Sharing intelligence with CIA torturers


New Zealand’s spy agencies have long presented intelligence sharing with their US counterparts as mutually beneficial and benign. That stance has always lacked credibility and is now its impossible to justify. The just-released US Senate Intelligence Committee report shows that one of the NZSIS’s main American partners, the CIA, is a sadistic organization which runs torture chambers and has been covering it up this reality for years.

The Guardian coverage of the CIA report

presents a table of 47 countries that it says “facilitated CIA torture”, which includes Britain, Australia and Canada. New Zealand is not mentioned, but we mightn’t easily get off the hook. Some of the “suspects” captured by our SAS in its early deployments to Afghanistan may well have been sent to the CIA torture chambers at Detention Site Cobalt, alongside the Bagram airbase. [Some NZ intelligence operatives were stationed at Bagram.] The Senate report details the horrific treatment of prisoners at Cobalt, some of whom died from the torture.

It’s also likely that some of the information US intelligence picks up through the Waihopai spy station has been used in its “harsh” interrogation sessions.

Predictably, Republican Senators are now trying to argue that the torture was effective, challenging the report’s conclusion, based on detailed evidence, that it only produced “fabricated information, resulting in faulty intelligence” – which makes sense because suspects will invent and say anything to make their torture stop.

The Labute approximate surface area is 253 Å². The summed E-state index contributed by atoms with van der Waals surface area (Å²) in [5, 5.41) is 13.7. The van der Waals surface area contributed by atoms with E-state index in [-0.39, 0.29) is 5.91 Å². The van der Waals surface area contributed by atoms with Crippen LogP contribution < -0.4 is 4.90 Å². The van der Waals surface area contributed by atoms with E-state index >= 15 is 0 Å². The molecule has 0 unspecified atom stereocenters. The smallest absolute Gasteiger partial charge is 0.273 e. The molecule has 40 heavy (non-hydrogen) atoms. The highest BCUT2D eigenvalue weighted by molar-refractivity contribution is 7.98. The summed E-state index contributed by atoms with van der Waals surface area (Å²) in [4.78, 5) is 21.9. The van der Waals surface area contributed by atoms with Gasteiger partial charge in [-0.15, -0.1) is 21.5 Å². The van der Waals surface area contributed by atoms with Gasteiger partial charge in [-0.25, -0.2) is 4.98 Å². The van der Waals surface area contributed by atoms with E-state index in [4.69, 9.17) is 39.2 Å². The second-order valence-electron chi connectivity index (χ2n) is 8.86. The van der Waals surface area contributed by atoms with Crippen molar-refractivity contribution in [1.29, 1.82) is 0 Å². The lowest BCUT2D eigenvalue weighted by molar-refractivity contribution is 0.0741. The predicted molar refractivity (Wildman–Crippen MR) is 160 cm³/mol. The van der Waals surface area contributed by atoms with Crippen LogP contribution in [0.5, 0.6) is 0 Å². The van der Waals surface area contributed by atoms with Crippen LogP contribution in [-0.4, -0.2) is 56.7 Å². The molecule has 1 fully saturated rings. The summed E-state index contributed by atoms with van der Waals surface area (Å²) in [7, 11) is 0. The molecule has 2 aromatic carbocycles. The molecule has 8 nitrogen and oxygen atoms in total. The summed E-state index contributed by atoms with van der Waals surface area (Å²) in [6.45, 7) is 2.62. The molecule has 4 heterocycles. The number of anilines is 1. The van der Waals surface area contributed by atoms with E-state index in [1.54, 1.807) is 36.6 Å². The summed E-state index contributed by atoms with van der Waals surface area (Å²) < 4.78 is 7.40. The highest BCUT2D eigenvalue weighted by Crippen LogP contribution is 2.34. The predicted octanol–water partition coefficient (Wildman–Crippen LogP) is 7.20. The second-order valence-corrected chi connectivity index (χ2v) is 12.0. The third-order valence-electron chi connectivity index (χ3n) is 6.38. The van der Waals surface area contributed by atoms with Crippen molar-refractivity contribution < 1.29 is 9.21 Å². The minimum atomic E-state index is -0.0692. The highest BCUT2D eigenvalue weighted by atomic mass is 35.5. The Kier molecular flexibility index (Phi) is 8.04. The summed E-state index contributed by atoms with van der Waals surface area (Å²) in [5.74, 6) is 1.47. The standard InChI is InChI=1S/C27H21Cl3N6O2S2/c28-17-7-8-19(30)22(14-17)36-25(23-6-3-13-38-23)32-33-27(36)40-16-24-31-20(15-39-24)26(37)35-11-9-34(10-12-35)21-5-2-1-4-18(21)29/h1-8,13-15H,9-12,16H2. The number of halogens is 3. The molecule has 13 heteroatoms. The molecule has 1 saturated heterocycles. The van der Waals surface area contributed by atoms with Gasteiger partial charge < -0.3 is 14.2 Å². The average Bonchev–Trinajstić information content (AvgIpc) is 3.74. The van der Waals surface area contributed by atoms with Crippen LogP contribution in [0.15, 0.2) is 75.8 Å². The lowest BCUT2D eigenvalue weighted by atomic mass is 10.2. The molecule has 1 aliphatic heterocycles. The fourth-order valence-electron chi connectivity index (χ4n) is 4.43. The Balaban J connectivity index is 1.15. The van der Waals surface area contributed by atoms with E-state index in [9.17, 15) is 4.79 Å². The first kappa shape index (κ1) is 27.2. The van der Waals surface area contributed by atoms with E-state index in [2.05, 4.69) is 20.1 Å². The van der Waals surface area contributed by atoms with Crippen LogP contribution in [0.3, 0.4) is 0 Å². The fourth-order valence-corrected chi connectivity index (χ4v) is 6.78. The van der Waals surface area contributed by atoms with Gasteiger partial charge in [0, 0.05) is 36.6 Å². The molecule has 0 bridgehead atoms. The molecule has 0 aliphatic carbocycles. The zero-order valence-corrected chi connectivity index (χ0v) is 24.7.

Arguments over the practicality of torture avoid the fundamental issue, which is a moral one. By brutalising prisoners in its care, the CIA descended to the same moral level as the “terrorists” it claimed to be fighting. And almost all the “suspects” tortured were never brought to trial on any charge. Torture is a black and white issue. It is not warranted in any circumstances, and by breaking that rule the CIA has undermined the fight against the torture by repressive governments in other nations.

The revelations in the Senate report also highlight another feature of Western intelligence agencies: their lack of accountability to elected bodies and the way they attempt to hide their wrongdoing. This is one of the reasons our Parliament was so wrong to pass the Countering Terrorist Fighters Bill, and give the SIS such intrusive powers of video surveillance